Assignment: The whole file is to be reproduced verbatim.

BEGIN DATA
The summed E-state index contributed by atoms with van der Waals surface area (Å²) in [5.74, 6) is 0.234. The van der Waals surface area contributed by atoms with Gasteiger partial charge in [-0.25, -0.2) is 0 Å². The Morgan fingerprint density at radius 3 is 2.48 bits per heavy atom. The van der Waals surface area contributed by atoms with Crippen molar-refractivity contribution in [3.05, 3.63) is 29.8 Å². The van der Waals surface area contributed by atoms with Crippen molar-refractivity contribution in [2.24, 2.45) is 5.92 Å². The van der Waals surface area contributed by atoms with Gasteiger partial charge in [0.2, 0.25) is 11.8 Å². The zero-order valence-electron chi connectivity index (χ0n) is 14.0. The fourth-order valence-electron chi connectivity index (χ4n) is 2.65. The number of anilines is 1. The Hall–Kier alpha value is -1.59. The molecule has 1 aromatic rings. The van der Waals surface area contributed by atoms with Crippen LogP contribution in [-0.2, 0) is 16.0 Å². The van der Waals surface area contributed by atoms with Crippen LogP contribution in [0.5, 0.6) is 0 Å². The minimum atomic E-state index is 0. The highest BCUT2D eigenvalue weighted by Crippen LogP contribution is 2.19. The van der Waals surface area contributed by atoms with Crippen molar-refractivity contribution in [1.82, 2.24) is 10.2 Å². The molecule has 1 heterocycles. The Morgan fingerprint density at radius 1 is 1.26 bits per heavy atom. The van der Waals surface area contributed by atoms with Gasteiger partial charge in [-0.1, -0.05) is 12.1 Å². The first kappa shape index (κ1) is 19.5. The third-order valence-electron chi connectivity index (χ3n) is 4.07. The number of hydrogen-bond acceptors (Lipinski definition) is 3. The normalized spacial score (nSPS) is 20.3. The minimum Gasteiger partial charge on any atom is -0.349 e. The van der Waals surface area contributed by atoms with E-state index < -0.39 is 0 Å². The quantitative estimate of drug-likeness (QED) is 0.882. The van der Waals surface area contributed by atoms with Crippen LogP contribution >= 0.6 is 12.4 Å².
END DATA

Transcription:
The summed E-state index contributed by atoms with van der Waals surface area (Å²) in [5.74, 6) is 0.234. The van der Waals surface area contributed by atoms with Gasteiger partial charge in [-0.25, -0.2) is 0 Å². The Morgan fingerprint density at radius 3 is 2.48 bits per heavy atom. The van der Waals surface area contributed by atoms with Crippen molar-refractivity contribution in [3.05, 3.63) is 29.8 Å². The van der Waals surface area contributed by atoms with Crippen molar-refractivity contribution in [2.24, 2.45) is 5.92 Å². The van der Waals surface area contributed by atoms with Gasteiger partial charge in [0.2, 0.25) is 11.8 Å². The zero-order valence-electron chi connectivity index (χ0n) is 14.0. The fourth-order valence-electron chi connectivity index (χ4n) is 2.65. The number of anilines is 1. The Hall–Kier alpha value is -1.59. The molecule has 1 aromatic rings. The van der Waals surface area contributed by atoms with Crippen LogP contribution in [-0.2, 0) is 16.0 Å². The van der Waals surface area contributed by atoms with Crippen LogP contribution in [0.5, 0.6) is 0 Å². The minimum atomic E-state index is 0. The highest BCUT2D eigenvalue weighted by Crippen LogP contribution is 2.19. The van der Waals surface area contributed by atoms with Crippen molar-refractivity contribution in [1.82, 2.24) is 10.2 Å². The molecule has 1 heterocycles. The Morgan fingerprint density at radius 1 is 1.26 bits per heavy atom. The van der Waals surface area contributed by atoms with Gasteiger partial charge in [-0.1, -0.05) is 12.1 Å². The first kappa shape index (κ1) is 19.5. The third-order valence-electron chi connectivity index (χ3n) is 4.07. The number of hydrogen-bond acceptors (Lipinski definition) is 3. The normalized spacial score (nSPS) is 20.3. The minimum Gasteiger partial charge on any atom is -0.349 e. The van der Waals surface area contributed by atoms with E-state index < -0.39 is 0 Å². The quantitative estimate of drug-likeness (QED) is 0.882. The van der Waals surface area contributed by atoms with Crippen LogP contribution >= 0.6 is 12.4 Å².